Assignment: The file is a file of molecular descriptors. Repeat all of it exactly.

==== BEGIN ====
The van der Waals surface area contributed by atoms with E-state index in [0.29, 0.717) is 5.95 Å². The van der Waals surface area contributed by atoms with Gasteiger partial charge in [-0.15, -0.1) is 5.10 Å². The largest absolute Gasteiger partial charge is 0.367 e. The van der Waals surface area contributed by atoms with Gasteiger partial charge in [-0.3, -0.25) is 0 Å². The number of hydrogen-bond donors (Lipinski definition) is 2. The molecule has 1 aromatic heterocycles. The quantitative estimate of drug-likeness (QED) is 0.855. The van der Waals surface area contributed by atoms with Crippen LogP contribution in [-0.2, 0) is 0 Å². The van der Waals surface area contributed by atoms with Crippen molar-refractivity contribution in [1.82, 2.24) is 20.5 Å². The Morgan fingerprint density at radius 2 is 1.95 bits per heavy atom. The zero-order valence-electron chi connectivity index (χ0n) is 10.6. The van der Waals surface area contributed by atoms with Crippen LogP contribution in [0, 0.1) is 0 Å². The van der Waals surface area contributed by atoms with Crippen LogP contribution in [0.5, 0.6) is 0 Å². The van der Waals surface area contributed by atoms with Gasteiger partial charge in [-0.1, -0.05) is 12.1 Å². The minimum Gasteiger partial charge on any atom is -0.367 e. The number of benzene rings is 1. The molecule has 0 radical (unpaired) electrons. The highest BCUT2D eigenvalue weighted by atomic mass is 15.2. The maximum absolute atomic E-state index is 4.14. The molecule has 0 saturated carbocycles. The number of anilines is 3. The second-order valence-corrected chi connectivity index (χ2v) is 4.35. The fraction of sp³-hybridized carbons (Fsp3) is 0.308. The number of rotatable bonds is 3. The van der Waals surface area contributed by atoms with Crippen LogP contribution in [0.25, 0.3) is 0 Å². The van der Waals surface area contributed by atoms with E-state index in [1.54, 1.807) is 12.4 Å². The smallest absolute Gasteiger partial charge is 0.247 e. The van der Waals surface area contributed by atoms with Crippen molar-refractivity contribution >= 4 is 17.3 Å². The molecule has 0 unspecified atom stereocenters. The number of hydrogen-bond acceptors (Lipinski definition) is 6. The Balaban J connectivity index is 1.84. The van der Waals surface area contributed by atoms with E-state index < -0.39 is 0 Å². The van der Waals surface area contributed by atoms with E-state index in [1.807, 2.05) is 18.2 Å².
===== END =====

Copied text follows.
The van der Waals surface area contributed by atoms with E-state index in [0.29, 0.717) is 5.95 Å². The van der Waals surface area contributed by atoms with Gasteiger partial charge in [-0.15, -0.1) is 5.10 Å². The largest absolute Gasteiger partial charge is 0.367 e. The van der Waals surface area contributed by atoms with Gasteiger partial charge in [-0.3, -0.25) is 0 Å². The number of hydrogen-bond donors (Lipinski definition) is 2. The molecule has 1 aromatic heterocycles. The quantitative estimate of drug-likeness (QED) is 0.855. The van der Waals surface area contributed by atoms with Crippen LogP contribution in [-0.2, 0) is 0 Å². The van der Waals surface area contributed by atoms with Crippen molar-refractivity contribution in [1.82, 2.24) is 20.5 Å². The Morgan fingerprint density at radius 2 is 1.95 bits per heavy atom. The zero-order valence-electron chi connectivity index (χ0n) is 10.6. The van der Waals surface area contributed by atoms with Crippen LogP contribution in [0, 0.1) is 0 Å². The van der Waals surface area contributed by atoms with Crippen LogP contribution in [0.5, 0.6) is 0 Å². The van der Waals surface area contributed by atoms with Gasteiger partial charge in [-0.1, -0.05) is 12.1 Å². The minimum Gasteiger partial charge on any atom is -0.367 e. The number of benzene rings is 1. The molecule has 0 radical (unpaired) electrons. The highest BCUT2D eigenvalue weighted by atomic mass is 15.2. The maximum absolute atomic E-state index is 4.14. The molecule has 0 saturated carbocycles. The number of anilines is 3. The second-order valence-corrected chi connectivity index (χ2v) is 4.35. The fraction of sp³-hybridized carbons (Fsp3) is 0.308. The number of rotatable bonds is 3. The van der Waals surface area contributed by atoms with Crippen LogP contribution in [0.25, 0.3) is 0 Å². The van der Waals surface area contributed by atoms with E-state index in [1.54, 1.807) is 12.4 Å². The smallest absolute Gasteiger partial charge is 0.247 e. The van der Waals surface area contributed by atoms with Crippen molar-refractivity contribution >= 4 is 17.3 Å². The molecule has 0 unspecified atom stereocenters. The number of hydrogen-bond acceptors (Lipinski definition) is 6. The Balaban J connectivity index is 1.84. The van der Waals surface area contributed by atoms with E-state index < -0.39 is 0 Å². The van der Waals surface area contributed by atoms with E-state index in [1.807, 2.05) is 18.2 Å².